The performers were seven singers from Rotterdam’s VocalLab, and Hezarfen, the contemporary music group from İstanbul.
The composer’s personal relationship with Rumi was the impetus for composing “Say I Am You” and it’s an innovative vehicle to deliver the mystical essence of Mevlâna to us all. The video installation showed the texts in English and Turkish with actors miming actions of Rumi, his wife and other characters. Hezarfen combined the Turkish ney and kanun with several standard orchestral instruments.
The acoustics of Aya İrini posed a challenge to hearing the song lyrics, but the overall effect of Ellison’s remarkable instrumental textures and occasional choral moments bordered on the supernatural. The character of Shams, whose relationship with Rumi is the subject of the title, was sung in a stratospheric tessitura (by tenor/alto Gunnar Brandt-Sigurdsson), suggesting an almost alien presence. The performances, individually and collectively, were impressive for their expert negotiation of a challenging score. Ellison’s opus, equally impressive for tackling the subject matters of belief systems and examination of personal values, was also an introduction to an intriguing musical language, striking in its otherworldly quality.
Concerto for loudspeakers
Miloš, the guitarist from Montenegro, was the soloist with the Milli Reasürans Chamber Orchestra in Aya İrini on June 28 for the İstanbul Music Festival. Conducted by Hakan Şensoy, the program included 10 of the 13 sections of Rodion Shchedrin’s “Carmen Suite,” Maurice Ravel’s “Le tombeau de Couperin” and Joaquin Rodrigo’s “Concierto de Aranjuez.”
For his “Carmen Suite,” Shchedrin sliced up sequences from Bizet’s opera “Carmen” and spliced them back together in unpredictable ways, re-scored for strings and percussion. The impetus for this was Shchedrin’s wife, the great ballerina Maya Plisetskaya, who urged him to arrange “Carmen” for dancers.
Shchedrin explored orchestra variations to Bizet’s familiar score, but his version felt surprisingly traditional in the way he gave the violins predominance. At one point, he included the popular “Farandole” from Bizet’s “L’Arlésienne Suite.” I suspect this was a perky addition that made the dancers happy, because it bears no dramatic connection to the opera. Shchedrin took the famous theme of fate and used it in unexpected ways -- with tubular bells for example -- throughout the piece. By the end though, I was wearied partly by a lack of relief from the violin-heavy scoring, and partly by the orchestra’s turgid approach. However, when I heard it used for the final gala of İstanbul’s 3rd International Ballet Competition on June 30 (see below), I saw how beautifully it can work for dance.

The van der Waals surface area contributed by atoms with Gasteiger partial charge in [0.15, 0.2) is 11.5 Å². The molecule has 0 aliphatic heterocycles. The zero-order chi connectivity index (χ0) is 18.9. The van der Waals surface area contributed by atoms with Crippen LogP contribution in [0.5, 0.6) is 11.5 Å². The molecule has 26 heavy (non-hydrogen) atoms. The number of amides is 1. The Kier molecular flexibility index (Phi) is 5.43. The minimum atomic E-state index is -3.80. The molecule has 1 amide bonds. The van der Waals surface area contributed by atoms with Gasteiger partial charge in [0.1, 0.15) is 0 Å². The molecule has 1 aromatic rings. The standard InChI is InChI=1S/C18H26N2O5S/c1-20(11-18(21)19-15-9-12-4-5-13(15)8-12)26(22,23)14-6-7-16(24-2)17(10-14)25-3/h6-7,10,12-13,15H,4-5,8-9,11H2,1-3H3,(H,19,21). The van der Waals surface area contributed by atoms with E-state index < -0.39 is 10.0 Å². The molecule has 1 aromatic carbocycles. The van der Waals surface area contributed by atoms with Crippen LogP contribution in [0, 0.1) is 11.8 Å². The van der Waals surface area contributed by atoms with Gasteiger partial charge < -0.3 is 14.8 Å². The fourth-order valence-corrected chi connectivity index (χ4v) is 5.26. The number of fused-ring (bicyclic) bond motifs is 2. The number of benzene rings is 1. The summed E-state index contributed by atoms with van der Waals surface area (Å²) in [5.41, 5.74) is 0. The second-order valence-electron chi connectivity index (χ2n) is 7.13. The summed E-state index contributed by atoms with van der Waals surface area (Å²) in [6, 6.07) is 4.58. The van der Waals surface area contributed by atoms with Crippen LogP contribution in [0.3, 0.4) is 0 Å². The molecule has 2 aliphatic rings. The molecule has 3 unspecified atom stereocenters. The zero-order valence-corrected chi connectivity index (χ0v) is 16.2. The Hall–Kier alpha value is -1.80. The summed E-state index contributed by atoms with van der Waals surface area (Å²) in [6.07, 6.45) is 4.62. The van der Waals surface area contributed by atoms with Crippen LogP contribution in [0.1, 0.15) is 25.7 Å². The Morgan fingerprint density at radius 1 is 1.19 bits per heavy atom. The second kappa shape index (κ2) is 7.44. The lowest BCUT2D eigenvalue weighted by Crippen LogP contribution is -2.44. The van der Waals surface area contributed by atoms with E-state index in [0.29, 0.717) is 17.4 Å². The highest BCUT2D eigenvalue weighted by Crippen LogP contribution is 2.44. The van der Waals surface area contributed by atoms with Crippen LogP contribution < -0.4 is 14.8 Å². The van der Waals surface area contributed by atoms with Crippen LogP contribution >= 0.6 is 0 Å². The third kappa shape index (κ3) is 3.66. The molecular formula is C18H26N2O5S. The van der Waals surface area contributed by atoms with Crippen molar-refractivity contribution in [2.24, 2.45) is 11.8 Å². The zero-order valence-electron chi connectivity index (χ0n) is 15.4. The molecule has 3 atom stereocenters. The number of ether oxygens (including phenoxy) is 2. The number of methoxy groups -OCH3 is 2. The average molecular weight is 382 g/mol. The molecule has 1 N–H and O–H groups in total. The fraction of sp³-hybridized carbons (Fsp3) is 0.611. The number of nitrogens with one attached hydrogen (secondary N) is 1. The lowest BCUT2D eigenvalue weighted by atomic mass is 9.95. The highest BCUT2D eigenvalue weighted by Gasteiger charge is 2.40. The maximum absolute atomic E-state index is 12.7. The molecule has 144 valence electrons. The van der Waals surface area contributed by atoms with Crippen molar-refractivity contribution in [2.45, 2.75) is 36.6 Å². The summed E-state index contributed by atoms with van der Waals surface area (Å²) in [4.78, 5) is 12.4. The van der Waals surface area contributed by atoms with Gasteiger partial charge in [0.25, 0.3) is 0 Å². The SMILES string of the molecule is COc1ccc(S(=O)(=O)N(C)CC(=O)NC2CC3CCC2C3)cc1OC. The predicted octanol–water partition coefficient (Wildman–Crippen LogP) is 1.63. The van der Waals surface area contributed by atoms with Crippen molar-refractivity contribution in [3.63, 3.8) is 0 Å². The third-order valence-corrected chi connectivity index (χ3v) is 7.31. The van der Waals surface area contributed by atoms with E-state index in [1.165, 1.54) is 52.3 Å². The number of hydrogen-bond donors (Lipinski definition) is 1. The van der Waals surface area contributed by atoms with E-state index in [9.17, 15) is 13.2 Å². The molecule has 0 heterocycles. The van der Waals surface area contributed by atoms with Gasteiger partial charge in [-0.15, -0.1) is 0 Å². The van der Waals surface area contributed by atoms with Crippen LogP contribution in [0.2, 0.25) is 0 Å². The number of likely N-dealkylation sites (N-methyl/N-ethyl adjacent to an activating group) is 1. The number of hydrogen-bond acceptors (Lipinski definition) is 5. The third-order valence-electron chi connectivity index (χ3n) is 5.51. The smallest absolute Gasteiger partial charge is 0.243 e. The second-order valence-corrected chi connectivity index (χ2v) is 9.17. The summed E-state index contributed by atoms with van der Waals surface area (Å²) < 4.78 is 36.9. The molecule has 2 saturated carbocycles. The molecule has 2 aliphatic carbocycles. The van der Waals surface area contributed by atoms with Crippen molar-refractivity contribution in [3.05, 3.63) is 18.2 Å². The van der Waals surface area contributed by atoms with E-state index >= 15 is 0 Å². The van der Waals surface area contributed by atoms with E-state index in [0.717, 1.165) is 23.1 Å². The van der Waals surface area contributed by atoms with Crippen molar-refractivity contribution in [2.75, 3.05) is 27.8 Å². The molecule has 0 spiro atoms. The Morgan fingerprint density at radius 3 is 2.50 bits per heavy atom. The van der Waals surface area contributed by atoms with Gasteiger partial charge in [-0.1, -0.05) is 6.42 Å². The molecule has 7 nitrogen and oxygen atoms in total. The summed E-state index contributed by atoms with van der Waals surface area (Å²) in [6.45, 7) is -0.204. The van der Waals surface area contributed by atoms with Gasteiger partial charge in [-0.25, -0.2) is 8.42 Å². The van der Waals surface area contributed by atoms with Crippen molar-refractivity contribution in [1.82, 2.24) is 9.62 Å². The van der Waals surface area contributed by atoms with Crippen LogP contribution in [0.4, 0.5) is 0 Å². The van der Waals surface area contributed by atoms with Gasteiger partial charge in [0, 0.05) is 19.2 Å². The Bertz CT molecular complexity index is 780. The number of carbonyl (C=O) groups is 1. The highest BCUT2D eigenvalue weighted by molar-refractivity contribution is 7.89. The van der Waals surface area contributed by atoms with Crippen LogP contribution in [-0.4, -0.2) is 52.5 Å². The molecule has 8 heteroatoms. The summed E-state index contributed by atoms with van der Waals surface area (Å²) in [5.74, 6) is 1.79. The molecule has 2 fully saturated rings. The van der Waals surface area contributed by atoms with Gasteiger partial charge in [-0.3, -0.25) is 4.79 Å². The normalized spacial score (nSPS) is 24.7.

Rodrigo was turning over in his grave for this performance of his well-known guitar concerto, which is famous for its ethereal second movement. Both Miloš’ performance and Rodrigo’s music were handicapped from the start by an over-eager sound engineer. A smidgen of subtle ambient miking for a guitar, to balance with the orchestra, could be a welcome help in the huge Aya İrini. But at this concert, the volume level was set so high and the mic placed so close to the artist, we could practically hear his dinner digesting. As a result, the audience was cheated of a balanced perspective on the beauty of this work. Worse, the guitar sounded like a twangy electric rock band variety instead of the rich, dark Spanish resonance that Rodrigo wrote for.
Ravel’s delightful “Le tombeau de Couperin,” gave welcome relief. Playing four pieces out of the six-part suite, Şensoy and the orchestra flooded the church with the dizzying bliss of Ravel’s orchestral colors, an inescapably brilliant feature of his work. Happily, all this satisfying sonority was being produced without the modern curse of artificial sound equipment.
Dancing for art and euros
Thousands of relevés, pirouettes and grand jetés galloped across the stage of Cemal Reşit Rey Concert Hall from June 25-30. The 3rd İstanbul International Ballet Competition, sponsored by the Turkish State Opera and Ballet and the Ministry of Culture and Tourism, hosted contestants from 68 countries. The eminent Russian ballet master and choreographer Yury Grigorovich presided over a nine-member international jury. The contestants were required to meet standards within both ballet and contemporary dance.
Ballet is a demanding discipline, and I’m personally glad to see such hard-working and supremely talented artists get some money in their pockets. Dancers, whose career choice relegates them to a low rung on the income ladder, thankfully have worldwide competitions that can supplement their cash flow. İstanbul’s prizes totaled 55,000 euros this year. On the final gala evening, 15 dancers were awarded cash prizes ranging from 1,500 euros to 10,000 euros.
The Grand Prize winner was American male dancer Brooklyn Mack, whose technical and artistic brilliance captured a consistent lion’s roar of approval from the audience. I asked Mack, a member of the Washington National Ballet in the US capital, what made him decide to enter İstanbul’s competition. “It was Grigorovich’s presence on the jury that enticed me to come here. He’s a legend. He lends a high level of prestige. But, I personally like competitions in general, because you’re scrutinized in a different way. In America, we have short seasons and little money. In a competition, there’s more attention to detail and expression in the preparation process.” I asked Mack what he will do with his prize money. “Pay my rent,” he shrugged. “Washington, D.C., is very expensive.”